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Charles Henry Byce honoured with bronze statue in Chapleau, Ont.

A bronze statue honouring the most decorated Indigenous veteran from the Second World War unveiled Saturday in Chapleau.

Byce's mother was Moose Cree and his father was a highly decorated veteran of WWI.

Charles Byce was born in Chapleau. His father, Harry Byce was a highly decorated veteran of the First World War and his Cree mother, Louisa Saylors, was from Moose Factory. (Chapleau.ca)

A bronze statue honouring the most decorated Indigenous veteran from the Second World War was unveiled Saturday in Chapleau.

Charles Henry Byce was born in the northeastern Ontario town and survived residential schools.

He struggled to be enlisted in the Canadian military because he was considered small, at 5-foot-6 and 125 pounds.

His son Rick says his father never talked about his experience at war.

"I know there were times when I would come home, late at night, I would look in the kitchen window and he would be at the table by himself, and he would be talking or crying," he said.

"And so we knew not to bother him ... let him work it out. But he never told us about battles. He never told us about how he won anything. He just never talked about it.

Charles Henry Byce is one of the most decorated Indigenous Canadian war veterans from WWII. Despite his small stature, the Chapleau-born man saved the lives of several fellow soldiers on the battlefield. We spoke to his son Rick. 12:41

Rick Byce says he has only recently learned of some of his father's amazing achievements, including saving the lives of several men in his platoon.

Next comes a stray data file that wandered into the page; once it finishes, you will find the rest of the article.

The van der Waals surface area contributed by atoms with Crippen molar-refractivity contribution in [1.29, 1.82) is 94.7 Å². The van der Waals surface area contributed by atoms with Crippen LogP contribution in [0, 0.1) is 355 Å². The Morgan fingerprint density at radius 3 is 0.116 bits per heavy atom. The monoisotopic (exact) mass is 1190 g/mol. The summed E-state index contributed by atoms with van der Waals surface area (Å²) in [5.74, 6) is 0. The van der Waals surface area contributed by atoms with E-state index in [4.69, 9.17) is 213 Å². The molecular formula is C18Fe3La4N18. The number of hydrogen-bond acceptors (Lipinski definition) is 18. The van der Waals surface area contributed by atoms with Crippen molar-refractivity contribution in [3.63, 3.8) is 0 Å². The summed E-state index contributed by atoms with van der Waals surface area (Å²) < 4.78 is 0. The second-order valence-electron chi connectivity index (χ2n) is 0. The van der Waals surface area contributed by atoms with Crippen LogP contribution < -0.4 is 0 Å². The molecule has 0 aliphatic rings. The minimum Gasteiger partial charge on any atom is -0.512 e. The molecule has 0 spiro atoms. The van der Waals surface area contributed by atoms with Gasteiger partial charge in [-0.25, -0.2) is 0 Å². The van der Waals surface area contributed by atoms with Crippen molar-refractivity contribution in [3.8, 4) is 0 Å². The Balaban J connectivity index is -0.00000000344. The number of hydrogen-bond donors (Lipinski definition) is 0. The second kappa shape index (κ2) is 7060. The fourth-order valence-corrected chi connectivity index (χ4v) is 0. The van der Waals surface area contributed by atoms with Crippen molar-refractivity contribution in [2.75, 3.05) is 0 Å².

Byce served in the Lake Superior Regiment and received the Military Medal  for Valour in January of 1945.

He also received the Distinguished Conduct Medal for bravery for leading his men into a fierce battle in Germany.

Charles Byce's father, Harry Byce, was a highly decorated veteran of the First World War and his Cree mother, Louisa Saylors, was from Moose Factory.

According to a news release from the Nishnawbe Aski Nation, Charles Byce's father earned the same distinctions, earning them a unique place in Canada's history as the only father and son to receive these honours during two World Wars.

"We are proud to honour the distinguished service of Charles Byce, who overcame the injustices of the Indian Residential School system to become our most highly-decorated Indigenous warrior during the Second World War," said NAN Grand Chief Alvin Fiddler.

"Many of our warriors have come to the defence of Canada and its interests during world wars and conflicts around the globe. This proud tradition is carried on in the spirit of Charles Byce by our members who serve in the Canadian Forces, police services and the Canadian Rangers, who put themselves in harm's way in the defence of others."

A bronze monument commemorating Charles Henry Byce, whose mother was Moose Cree, and father a WWI hero, was unveiled in Chapleau on Sept. 17. The monument was sculpted by Tyler Fauvelle. (Ontario Native Education Counselling Association)

With files from Marina von Stackelberg. Edited and packaged by Wendy Bird.